I am very proud of the action taken by the Malaysian government dealing with the plight of Malaysian students facing with adversities during the recent political turmoil in Egypt. Pyramid mission, as it is called, is the first mission of its kind to transfer back Malaysian citizens on a large scale to the safety heaven called home.

For weeks, students are living in terror, especially those living near Tahrir Square, a red-alert, ‘war zone’ area in the capital, Cairo. Students living in Alexandria, Tanta, Zigazig and Mansoura are pretty safe and well-taken care by their sponsors, MARA, Medic Mesir and Global Medic Network. Except for some isolated cases, services rendered are excellence.

The only problems, I sense, are the lack of food as a result of massive, instant inflation and communication breakdown due to Egyptian government cut off on internet, twitter, FB and mobile lines. These problems are, of course, beyond control.

It is not an easy task to coordinate such a huge deployment of citizen in such a short period of time. High level of coordination is needed especially with regard to managing food, accommodation, transportation, logistic, safety, students’ surveillance, immigration and air space permission.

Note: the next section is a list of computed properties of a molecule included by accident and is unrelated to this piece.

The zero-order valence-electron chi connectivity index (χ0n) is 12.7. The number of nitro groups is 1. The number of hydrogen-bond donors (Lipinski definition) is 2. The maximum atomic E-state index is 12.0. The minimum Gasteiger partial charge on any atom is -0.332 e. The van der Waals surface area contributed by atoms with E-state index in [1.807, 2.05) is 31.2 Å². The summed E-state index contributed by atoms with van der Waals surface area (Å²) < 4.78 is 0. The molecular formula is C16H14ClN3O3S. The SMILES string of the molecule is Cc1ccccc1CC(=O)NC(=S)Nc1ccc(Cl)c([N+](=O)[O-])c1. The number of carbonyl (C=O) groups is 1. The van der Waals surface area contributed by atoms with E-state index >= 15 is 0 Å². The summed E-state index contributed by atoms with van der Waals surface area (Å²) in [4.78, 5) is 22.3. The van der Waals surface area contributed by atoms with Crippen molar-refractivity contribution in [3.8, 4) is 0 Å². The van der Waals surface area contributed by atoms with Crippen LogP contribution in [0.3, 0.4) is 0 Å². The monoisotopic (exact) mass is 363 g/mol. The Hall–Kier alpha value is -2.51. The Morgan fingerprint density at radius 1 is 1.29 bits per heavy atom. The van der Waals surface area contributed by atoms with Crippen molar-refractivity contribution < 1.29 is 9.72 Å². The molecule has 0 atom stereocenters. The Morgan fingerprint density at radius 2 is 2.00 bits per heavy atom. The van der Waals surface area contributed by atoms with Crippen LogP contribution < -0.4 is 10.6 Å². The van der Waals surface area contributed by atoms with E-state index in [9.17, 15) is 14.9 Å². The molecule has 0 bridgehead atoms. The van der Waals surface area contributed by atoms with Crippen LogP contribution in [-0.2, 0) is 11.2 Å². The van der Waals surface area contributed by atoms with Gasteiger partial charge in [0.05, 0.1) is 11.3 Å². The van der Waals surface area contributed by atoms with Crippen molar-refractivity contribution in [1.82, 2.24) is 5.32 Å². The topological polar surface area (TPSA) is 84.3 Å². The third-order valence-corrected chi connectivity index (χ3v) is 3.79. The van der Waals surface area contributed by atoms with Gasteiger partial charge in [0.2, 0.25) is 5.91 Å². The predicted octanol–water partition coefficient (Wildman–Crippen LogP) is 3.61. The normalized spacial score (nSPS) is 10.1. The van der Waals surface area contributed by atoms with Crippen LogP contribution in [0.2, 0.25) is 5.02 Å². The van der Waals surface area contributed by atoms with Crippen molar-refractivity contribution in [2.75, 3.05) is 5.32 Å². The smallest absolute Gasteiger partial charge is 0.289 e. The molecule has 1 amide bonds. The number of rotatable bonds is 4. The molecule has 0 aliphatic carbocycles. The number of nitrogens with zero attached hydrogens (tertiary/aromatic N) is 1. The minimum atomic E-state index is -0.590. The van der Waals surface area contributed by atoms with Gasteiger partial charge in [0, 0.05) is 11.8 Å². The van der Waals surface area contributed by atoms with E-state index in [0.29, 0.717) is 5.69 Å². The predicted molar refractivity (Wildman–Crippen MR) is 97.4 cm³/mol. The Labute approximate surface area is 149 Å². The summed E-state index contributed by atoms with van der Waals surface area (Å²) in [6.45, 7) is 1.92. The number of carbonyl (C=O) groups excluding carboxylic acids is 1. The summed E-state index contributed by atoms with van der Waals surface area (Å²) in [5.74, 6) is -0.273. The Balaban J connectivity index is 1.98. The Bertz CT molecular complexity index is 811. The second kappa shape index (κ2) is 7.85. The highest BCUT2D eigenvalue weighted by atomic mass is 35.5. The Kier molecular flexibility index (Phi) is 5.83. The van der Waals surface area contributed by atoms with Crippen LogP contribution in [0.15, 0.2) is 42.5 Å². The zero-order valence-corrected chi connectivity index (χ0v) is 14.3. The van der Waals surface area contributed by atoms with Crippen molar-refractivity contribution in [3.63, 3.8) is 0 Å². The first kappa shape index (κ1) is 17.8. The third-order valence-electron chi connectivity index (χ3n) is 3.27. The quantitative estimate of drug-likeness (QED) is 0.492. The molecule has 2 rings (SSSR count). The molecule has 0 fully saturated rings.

Students involved must learn on how to survive, coordinate emergency work, manage crisis and disaster. These knowledge will equip them with basic skills on how to become capable leaders in their respective area in the future.

Wisma Putra has to take steps in ensuring that Malaysian Embassies have the right number of staffs based on the number of Malaysian citizen living within their respective area of coverage. SOP on evacuation has to be updated regularly so that Malaysian Embassies are quick to act when the need arises.

We all realize by now that as Malaysia has becoming a developed country, there are many Malaysians live and work oversea. Therefore, Malaysia has to be as good as US and Japan in protecting it’s own citizen.


(Malaysian students attending safety briefing which in fact, indirectly, part of crisis management class)
-Courtesy, Mr Mahmood, Global Medic Network.

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